Slayman died just two months after the transplant

Richard Slayman, the 62-year-old man who received the first ever transplant of a genetically engineered pig’s kidney, has died, two months after the procedure.

Slayman received the genetically modified kidney during a four-hour procedure at Massachusetts General Hospital in March, and was discharged two weeks later.

According to the hospital, there’s no indication Slayman died as a result of the procedure.

“The Mass General transplant team is deeply saddened at the sudden passing of Mr. Rick Slayman. We have no indication that it was the result of his recent transplant,” Massachusetts General Hospital said in a statement.

Slayman’s procedure was not the first “xenotransplant,” where an animal’s organ is transplanted into the human body.

Attempts at xenotransplants have failed for decades, because the human body’s immune system attacks and destroys the foreign tissue. In recent years, genetic modification has been used in an attempt to reduce or eliminate rejection.

In 2022 and then again in 2023, a genetically modified pig’s heart was transplanted into a human. In both cases, the recipients died soon after receiving the donor organs.

On the first attempt, David Bennett survived two months before his new heart failed. A subsequent examination of the organ revealed it to contain a pig virus.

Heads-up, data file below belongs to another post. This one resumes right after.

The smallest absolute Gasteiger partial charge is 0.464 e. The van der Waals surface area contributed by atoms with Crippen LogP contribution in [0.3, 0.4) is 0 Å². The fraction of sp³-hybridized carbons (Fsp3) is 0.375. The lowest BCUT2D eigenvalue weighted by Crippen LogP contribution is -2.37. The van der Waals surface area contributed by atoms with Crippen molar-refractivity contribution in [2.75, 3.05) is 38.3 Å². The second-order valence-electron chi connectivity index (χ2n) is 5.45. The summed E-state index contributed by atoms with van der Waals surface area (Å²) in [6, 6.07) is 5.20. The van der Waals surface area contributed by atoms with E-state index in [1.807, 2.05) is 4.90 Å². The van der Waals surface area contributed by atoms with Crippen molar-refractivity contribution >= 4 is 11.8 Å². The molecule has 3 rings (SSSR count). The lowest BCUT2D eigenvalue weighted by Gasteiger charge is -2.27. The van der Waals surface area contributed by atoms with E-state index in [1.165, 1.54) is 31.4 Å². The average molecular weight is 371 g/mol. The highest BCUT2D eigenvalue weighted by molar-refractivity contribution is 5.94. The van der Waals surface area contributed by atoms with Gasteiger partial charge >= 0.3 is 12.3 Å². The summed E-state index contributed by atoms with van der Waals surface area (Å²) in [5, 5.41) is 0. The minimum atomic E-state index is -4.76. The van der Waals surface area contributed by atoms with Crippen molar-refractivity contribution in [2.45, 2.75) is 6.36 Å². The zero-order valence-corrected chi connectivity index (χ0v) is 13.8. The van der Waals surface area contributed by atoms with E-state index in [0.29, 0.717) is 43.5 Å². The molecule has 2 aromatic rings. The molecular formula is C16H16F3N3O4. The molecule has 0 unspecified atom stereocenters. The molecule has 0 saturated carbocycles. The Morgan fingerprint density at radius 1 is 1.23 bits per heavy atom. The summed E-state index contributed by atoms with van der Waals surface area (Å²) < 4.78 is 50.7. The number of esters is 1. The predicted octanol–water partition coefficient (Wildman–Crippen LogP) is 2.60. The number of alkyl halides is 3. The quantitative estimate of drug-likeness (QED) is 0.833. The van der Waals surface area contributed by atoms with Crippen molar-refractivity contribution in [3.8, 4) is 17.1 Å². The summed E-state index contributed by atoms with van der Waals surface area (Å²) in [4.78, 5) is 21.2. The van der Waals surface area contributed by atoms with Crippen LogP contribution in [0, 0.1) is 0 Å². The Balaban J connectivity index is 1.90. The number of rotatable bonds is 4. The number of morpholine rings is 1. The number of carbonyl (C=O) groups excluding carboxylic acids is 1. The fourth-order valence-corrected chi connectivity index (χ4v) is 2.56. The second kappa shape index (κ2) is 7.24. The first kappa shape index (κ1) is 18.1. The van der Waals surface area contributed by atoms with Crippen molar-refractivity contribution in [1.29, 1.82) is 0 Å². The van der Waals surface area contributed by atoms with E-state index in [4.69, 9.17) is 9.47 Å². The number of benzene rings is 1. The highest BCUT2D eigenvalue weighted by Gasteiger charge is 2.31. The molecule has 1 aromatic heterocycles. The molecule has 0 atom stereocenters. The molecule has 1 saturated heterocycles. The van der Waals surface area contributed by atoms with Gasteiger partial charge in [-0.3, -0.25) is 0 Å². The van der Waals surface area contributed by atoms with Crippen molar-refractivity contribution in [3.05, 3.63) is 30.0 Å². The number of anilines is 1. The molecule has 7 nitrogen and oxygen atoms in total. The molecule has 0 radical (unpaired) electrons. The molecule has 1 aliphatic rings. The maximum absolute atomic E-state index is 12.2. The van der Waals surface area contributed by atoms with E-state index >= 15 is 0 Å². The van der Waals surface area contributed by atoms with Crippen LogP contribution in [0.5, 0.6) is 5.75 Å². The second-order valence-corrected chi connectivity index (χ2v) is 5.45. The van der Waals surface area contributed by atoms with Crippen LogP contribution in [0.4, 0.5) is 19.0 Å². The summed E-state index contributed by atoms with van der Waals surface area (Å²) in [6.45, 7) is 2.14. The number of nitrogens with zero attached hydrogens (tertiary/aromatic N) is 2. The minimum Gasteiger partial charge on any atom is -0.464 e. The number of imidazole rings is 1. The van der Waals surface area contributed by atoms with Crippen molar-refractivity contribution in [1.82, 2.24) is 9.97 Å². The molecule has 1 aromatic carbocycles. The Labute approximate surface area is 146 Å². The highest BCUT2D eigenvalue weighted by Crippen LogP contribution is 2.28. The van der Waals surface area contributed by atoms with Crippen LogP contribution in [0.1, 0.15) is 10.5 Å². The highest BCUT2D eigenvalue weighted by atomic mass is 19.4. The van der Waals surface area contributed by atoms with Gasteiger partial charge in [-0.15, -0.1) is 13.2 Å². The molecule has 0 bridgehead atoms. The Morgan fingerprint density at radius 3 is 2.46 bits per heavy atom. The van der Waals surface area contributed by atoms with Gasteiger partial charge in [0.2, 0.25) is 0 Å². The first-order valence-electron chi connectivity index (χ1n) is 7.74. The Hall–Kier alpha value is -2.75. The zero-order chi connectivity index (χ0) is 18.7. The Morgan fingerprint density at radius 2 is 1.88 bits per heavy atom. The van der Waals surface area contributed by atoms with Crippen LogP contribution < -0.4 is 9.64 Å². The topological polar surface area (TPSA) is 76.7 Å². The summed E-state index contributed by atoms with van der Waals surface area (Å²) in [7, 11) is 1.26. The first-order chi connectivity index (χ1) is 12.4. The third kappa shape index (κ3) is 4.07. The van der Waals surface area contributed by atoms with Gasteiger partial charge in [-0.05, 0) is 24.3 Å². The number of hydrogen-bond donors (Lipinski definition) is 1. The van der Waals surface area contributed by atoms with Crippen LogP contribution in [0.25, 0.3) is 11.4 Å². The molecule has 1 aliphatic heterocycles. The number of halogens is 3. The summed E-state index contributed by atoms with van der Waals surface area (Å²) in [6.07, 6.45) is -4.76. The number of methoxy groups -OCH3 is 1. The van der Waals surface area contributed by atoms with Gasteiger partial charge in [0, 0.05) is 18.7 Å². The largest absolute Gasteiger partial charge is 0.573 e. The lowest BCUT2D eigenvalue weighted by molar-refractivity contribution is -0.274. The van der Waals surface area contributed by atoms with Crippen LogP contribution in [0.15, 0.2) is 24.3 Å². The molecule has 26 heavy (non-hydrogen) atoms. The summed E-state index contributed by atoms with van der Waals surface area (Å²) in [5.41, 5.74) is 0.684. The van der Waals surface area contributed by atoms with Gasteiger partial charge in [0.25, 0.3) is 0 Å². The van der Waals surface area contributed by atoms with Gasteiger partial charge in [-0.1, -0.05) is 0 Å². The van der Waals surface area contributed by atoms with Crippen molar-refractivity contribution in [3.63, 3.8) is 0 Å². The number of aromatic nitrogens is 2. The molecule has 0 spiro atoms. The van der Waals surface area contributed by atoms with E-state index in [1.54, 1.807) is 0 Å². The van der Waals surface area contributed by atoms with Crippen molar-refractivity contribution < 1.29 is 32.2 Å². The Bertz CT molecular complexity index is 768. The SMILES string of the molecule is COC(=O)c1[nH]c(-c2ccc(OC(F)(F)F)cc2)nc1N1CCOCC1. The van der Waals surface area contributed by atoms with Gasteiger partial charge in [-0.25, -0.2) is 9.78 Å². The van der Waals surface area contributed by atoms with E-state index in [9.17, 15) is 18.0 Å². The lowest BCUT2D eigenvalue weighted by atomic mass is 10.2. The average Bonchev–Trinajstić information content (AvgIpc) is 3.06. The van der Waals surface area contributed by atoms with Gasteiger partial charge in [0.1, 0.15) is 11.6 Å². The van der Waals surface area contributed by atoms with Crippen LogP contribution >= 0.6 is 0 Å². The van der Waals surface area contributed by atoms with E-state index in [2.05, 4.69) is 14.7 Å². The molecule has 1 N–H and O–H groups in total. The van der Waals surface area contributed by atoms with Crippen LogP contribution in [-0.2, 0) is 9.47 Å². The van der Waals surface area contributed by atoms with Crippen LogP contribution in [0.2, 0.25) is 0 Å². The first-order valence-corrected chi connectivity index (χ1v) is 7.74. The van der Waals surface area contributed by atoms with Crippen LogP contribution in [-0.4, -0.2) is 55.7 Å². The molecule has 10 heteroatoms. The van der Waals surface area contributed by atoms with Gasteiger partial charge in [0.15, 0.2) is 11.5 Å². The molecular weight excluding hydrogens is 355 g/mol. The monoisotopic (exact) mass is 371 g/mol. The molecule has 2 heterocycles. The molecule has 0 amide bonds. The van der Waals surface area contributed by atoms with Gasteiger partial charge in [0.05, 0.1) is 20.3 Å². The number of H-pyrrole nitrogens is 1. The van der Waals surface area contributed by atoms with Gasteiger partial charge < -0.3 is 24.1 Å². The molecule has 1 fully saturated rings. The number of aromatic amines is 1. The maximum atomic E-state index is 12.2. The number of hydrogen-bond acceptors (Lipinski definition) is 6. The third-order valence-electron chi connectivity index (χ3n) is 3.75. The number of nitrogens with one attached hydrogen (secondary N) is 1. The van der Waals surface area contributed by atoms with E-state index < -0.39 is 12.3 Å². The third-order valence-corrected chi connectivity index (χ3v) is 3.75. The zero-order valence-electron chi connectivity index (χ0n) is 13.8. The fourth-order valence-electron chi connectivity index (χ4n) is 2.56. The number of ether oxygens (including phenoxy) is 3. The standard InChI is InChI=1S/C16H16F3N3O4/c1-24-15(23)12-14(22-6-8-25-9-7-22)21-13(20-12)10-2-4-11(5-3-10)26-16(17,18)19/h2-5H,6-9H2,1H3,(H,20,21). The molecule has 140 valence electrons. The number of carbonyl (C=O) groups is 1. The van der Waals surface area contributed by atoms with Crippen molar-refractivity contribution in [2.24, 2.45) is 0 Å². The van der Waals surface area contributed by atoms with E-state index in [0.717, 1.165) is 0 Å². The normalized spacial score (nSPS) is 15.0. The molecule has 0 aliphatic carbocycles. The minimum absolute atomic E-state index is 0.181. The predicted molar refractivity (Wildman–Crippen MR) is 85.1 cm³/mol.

The second attempt was also a failure. Lawrence Faucette died six weeks after receiving his transplant.

Slayman had been on kidney dialysis for years before receiving a human kidney transplant in 2018.

The kidney began to fail in 2023, and Slayman was forced to resume dialysis.

Slayman was then offered the chance to undergo a new form of “xenotransplant.” A pig’s kidney was genetically edited using CRISPR-Cas9  technology. Certain pig genes were removed and replaced with human genes to improve the organ’s compatibility with the donor. The kidney was provided by eGenesis, a pharmaceutical company based in Cambridge, Massachusetts.

Mr Slayman’s family said in a statement that, although he died, he achieved his desire to provide hope for others awaiting organ transplants.

“Rick accomplished that goal and his hope and optimism will endure forever. His legacy will be one that inspires patients, researchers, and health care professionals everywhere.”

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